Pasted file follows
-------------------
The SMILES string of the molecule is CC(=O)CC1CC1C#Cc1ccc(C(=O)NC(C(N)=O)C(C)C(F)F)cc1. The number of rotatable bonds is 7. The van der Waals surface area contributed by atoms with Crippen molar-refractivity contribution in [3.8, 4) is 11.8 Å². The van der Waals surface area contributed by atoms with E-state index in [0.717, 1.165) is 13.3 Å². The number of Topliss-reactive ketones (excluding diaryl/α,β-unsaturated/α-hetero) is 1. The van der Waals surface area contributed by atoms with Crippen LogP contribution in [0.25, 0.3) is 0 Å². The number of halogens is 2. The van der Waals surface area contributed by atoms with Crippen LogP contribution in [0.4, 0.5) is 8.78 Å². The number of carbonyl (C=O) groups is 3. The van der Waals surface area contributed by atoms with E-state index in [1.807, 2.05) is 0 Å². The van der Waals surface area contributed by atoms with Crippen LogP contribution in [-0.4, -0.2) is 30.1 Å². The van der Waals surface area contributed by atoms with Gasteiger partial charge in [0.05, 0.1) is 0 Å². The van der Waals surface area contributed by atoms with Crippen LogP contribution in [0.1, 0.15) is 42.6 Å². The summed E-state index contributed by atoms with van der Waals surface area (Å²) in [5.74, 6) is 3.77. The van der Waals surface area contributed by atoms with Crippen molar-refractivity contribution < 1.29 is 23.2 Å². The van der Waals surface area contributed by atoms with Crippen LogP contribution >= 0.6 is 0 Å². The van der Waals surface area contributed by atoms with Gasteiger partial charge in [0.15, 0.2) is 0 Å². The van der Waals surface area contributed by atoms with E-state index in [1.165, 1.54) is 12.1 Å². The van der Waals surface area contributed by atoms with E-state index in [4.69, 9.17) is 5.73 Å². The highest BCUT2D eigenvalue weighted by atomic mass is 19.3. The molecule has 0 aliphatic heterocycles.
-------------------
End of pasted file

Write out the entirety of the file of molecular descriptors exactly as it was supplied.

The SMILES string of the molecule is CC(=O)CC1CC1C#Cc1ccc(C(=O)NC(C(N)=O)C(C)C(F)F)cc1. The number of rotatable bonds is 7. The van der Waals surface area contributed by atoms with Crippen molar-refractivity contribution in [3.8, 4) is 11.8 Å². The van der Waals surface area contributed by atoms with E-state index in [0.717, 1.165) is 13.3 Å². The number of Topliss-reactive ketones (excluding diaryl/α,β-unsaturated/α-hetero) is 1. The van der Waals surface area contributed by atoms with Crippen LogP contribution in [0.25, 0.3) is 0 Å². The number of halogens is 2. The van der Waals surface area contributed by atoms with Crippen LogP contribution in [0.4, 0.5) is 8.78 Å². The number of carbonyl (C=O) groups is 3. The van der Waals surface area contributed by atoms with E-state index in [1.807, 2.05) is 0 Å². The van der Waals surface area contributed by atoms with Crippen LogP contribution in [-0.4, -0.2) is 30.1 Å². The van der Waals surface area contributed by atoms with Gasteiger partial charge in [0.05, 0.1) is 0 Å². The van der Waals surface area contributed by atoms with Crippen LogP contribution in [0.1, 0.15) is 42.6 Å². The summed E-state index contributed by atoms with van der Waals surface area (Å²) in [5.74, 6) is 3.77. The van der Waals surface area contributed by atoms with Crippen molar-refractivity contribution < 1.29 is 23.2 Å². The van der Waals surface area contributed by atoms with Crippen LogP contribution >= 0.6 is 0 Å². The van der Waals surface area contributed by atoms with Gasteiger partial charge in [0.15, 0.2) is 0 Å². The van der Waals surface area contributed by atoms with E-state index in [1.165, 1.54) is 12.1 Å². The van der Waals surface area contributed by atoms with E-state index in [4.69, 9.17) is 5.73 Å². The highest BCUT2D eigenvalue weighted by atomic mass is 19.3. The molecule has 0 aliphatic heterocycles.